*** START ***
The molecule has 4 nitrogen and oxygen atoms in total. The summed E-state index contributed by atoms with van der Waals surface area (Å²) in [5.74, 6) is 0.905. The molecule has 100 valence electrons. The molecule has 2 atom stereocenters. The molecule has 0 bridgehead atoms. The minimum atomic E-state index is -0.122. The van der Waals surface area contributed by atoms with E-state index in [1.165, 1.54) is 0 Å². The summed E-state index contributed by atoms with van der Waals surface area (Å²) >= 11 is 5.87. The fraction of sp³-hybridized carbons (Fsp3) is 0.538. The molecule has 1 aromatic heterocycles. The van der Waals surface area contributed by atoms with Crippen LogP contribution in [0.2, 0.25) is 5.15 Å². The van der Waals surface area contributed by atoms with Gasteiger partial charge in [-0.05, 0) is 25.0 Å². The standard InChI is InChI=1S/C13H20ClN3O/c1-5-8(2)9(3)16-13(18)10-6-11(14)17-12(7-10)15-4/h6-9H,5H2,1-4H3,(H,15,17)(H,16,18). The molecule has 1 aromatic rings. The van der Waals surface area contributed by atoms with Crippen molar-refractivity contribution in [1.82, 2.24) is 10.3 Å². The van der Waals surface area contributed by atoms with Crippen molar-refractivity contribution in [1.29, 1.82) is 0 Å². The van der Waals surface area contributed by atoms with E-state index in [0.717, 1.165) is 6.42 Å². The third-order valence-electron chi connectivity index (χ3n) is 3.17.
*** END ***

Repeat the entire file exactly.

The molecule has 4 nitrogen and oxygen atoms in total. The summed E-state index contributed by atoms with van der Waals surface area (Å²) in [5.74, 6) is 0.905. The molecule has 100 valence electrons. The molecule has 2 atom stereocenters. The molecule has 0 bridgehead atoms. The minimum atomic E-state index is -0.122. The van der Waals surface area contributed by atoms with E-state index in [1.165, 1.54) is 0 Å². The summed E-state index contributed by atoms with van der Waals surface area (Å²) >= 11 is 5.87. The fraction of sp³-hybridized carbons (Fsp3) is 0.538. The molecule has 1 aromatic heterocycles. The van der Waals surface area contributed by atoms with Crippen LogP contribution in [0.2, 0.25) is 5.15 Å². The van der Waals surface area contributed by atoms with Gasteiger partial charge in [-0.05, 0) is 25.0 Å². The standard InChI is InChI=1S/C13H20ClN3O/c1-5-8(2)9(3)16-13(18)10-6-11(14)17-12(7-10)15-4/h6-9H,5H2,1-4H3,(H,15,17)(H,16,18). The molecule has 1 aromatic rings. The van der Waals surface area contributed by atoms with Crippen molar-refractivity contribution in [1.82, 2.24) is 10.3 Å². The van der Waals surface area contributed by atoms with Crippen molar-refractivity contribution in [1.29, 1.82) is 0 Å². The van der Waals surface area contributed by atoms with E-state index in [0.717, 1.165) is 6.42 Å². The third-order valence-electron chi connectivity index (χ3n) is 3.17.